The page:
US Opposes Aid, UN Seat, Until Government Formed

A senior government official Sunday criticized an apparent decision by the US to wait until a new “representative” government is formed before resuming aid or supporting a UN seat for Cambo­dia.

“I think it is a pity,” said Prak Sokhonn, an adviser to Second Prime Minister Hun Sen. “It will hurt only the people of Cambo­dia.”

Stanley Roth, US assistant secretary of state for East Asia and Pacific Affairs, said in Wash­ington on Friday that the US would op­pose the UN seat and resumption of aid until a government is formed that includes the opposition in a position with some real power.

“Our intention is not to resume aid to the government…unless and until we’re satisfied that in fact there is a government formed that reflects the [result] of the election, in other words a meaningful role for the opposition,” Roth told a US Senate subcommittee.

He likened the CPP’s initial coalition offers to awarding the opposition to “positions with the significance of dog catcher.”

The CPP, Funcinpec and the Sam Rainsy Party are scheduled to meet again today in Phnom Penh in further efforts to break the political stalemate.

The US suspended non-hu­man­itarian aid to Cambodia in July 1997 after a weekend of street battles in Phnom Penh led to the ouster of Prince Norodom Ranariddh as first prime minister. The US also led the campaign to have Cambodia’s UN seat de­clared vacant.

More recently, the US has been the sole major holdout in making a final election assessment, after deciding to make a separate statement from the one made by the UN-coordinated Joint International Observer Group.

The amount of non-humanitarian aid suspended by the US in 1997 was less than $30 million. But the US is seen as a critical player in Cambodia because of a host of other factors, including its superpower status, its influence in the UN, and its role as a major donor to the International Mone­tary Fund and the World Bank.

All three political parties have been strongly courting the US in recent months. Opposition leader Sam Rainsy attempted to testify at the Senate hearing, but subcommittee chairman Senator Craig Thomas invoked a precedent that prohibits foreign nationals from testifying on political matters.

Roth said that while the opposition didn’t win the polls, they won enough votes to play a significant role in the new government.

And, on the topic of readmitting Cambodia to the UN, “we are steadfastly opposed to credentials until there is a government that we consider legitimate,” he said.

He added that the US was “de­lighted” at a recent decision by Asean not to admit Cambodia until an acceptable government is formed. After the factional fighting in 1997, Asean indefinitely postponed Cambodia’s entry into the regional grouping.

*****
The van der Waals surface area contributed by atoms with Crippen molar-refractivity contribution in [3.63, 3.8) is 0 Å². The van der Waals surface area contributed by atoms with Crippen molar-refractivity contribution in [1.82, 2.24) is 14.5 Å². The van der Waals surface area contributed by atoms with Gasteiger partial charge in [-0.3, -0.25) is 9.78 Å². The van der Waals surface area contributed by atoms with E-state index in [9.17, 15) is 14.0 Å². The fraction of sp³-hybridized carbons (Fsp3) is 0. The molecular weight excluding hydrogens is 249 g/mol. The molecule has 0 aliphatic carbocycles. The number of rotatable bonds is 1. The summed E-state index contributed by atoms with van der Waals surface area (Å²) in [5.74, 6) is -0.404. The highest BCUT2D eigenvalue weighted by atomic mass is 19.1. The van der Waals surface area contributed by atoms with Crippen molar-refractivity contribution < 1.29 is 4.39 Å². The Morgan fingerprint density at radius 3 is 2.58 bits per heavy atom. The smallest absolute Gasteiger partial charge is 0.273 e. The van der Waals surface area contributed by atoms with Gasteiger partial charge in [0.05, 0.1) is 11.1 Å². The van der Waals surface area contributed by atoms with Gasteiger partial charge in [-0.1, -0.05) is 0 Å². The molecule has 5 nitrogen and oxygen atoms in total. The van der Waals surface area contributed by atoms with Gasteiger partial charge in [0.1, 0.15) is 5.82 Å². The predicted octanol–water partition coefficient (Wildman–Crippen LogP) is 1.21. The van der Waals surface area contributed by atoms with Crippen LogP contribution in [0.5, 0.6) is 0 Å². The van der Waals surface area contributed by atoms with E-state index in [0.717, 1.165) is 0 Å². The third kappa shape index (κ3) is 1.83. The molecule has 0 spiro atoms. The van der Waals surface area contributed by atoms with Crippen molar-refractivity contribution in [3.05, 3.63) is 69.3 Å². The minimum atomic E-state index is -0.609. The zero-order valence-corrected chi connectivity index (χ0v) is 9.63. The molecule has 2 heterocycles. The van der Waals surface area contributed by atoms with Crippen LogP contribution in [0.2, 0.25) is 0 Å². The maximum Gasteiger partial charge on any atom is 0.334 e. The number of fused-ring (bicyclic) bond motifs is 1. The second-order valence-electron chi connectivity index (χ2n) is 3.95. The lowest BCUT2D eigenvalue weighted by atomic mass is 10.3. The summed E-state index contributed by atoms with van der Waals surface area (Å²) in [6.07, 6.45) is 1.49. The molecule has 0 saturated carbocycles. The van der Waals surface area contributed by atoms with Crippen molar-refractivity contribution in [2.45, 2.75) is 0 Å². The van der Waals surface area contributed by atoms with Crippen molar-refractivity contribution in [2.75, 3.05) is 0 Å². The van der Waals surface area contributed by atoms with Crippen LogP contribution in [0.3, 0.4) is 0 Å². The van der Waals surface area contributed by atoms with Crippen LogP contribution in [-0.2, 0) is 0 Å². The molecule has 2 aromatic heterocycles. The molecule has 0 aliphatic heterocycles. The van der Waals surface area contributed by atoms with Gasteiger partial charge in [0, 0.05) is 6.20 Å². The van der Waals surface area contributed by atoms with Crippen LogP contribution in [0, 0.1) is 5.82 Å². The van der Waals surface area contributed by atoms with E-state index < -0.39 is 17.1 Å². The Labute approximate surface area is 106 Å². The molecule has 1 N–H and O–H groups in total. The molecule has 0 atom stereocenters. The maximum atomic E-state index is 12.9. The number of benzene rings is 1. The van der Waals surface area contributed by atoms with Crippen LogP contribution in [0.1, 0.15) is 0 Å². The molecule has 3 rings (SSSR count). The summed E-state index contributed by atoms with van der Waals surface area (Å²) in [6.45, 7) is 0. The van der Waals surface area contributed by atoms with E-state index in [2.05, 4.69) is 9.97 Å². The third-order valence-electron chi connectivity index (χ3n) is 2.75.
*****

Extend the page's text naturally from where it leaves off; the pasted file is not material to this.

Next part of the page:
Hun Sen had hoped that the July elections, declared essentially free and fair by JIOG, would restore Cambodia’s regional and international legitimacy.

The CPP won a majority of the parliamentary seats, but not enough to form a government on its own.

Prak Sokhonn said Sunday that “the people of Cambodia should not be held hostage” just because the CPP is unable to get the opposition to agree to form the coalition.

Oum Sarith, an adviser to CPP President Chea Sim, reiterated that point.

“If they [the opposition] have a positive stance to form a constructive coalition government with us, it would be possible,” he said Sunday. “It has been our stance to form a government reflecting the will of the people. It’s what the CPP has wanted.”

Oum Sarith said that in his view, Roth’s statement doesn’t apply pressure on the CPP, “be­cause we have been trying to [form a new government]. If we had not tried to do it and they told us to do so, yes it is pressure and it’s important.”

Funcinpec has been reluctant to form a coalition, fearing a repeat of the failed power-sharing arrangement of 1993.

Roth also criticized the CPP-stacked National Election Com­mittee and Constitutional Council for not doing more to investigate the opposition’s complaints of fraud.

“Where the Cambodian government has massively failed was in simply dismissing carte blanche hundreds if not thousands of claims that were made rather than adjudicating them in a serious fashion,” Roth said.

The National Election Com­mittee conducted only eight commune recounts. It was requested to do 800.

Roth did stress that voting day itself had been successful with more than 90 percent of those registered casting ballots.

A number of groups offered testimony at the hearing, including US-based observer groups and Human Rights Watch Asia.

The International Republican Institute, one of the two main US observer groups, condemned the electoral process as “among the worst” it had ever observed and “fundamentally flawed.” The group has close ties to the opposition and invited Sam Rainsy to address the subcommittee.

Human Rights Watch Asia said the international community was hasty in endorsing the process as essentially free and fair.

The Cambodian government, the group said, “has failed to address the fundamental human rights problems that plagued the pre-election period, including political violence, extrajudicial killings, and official impunity for abuses.”

Until the government does ad­dress those problems, Human Rights Watch said, the US should continue to withhold direct government aid to Cambodia.


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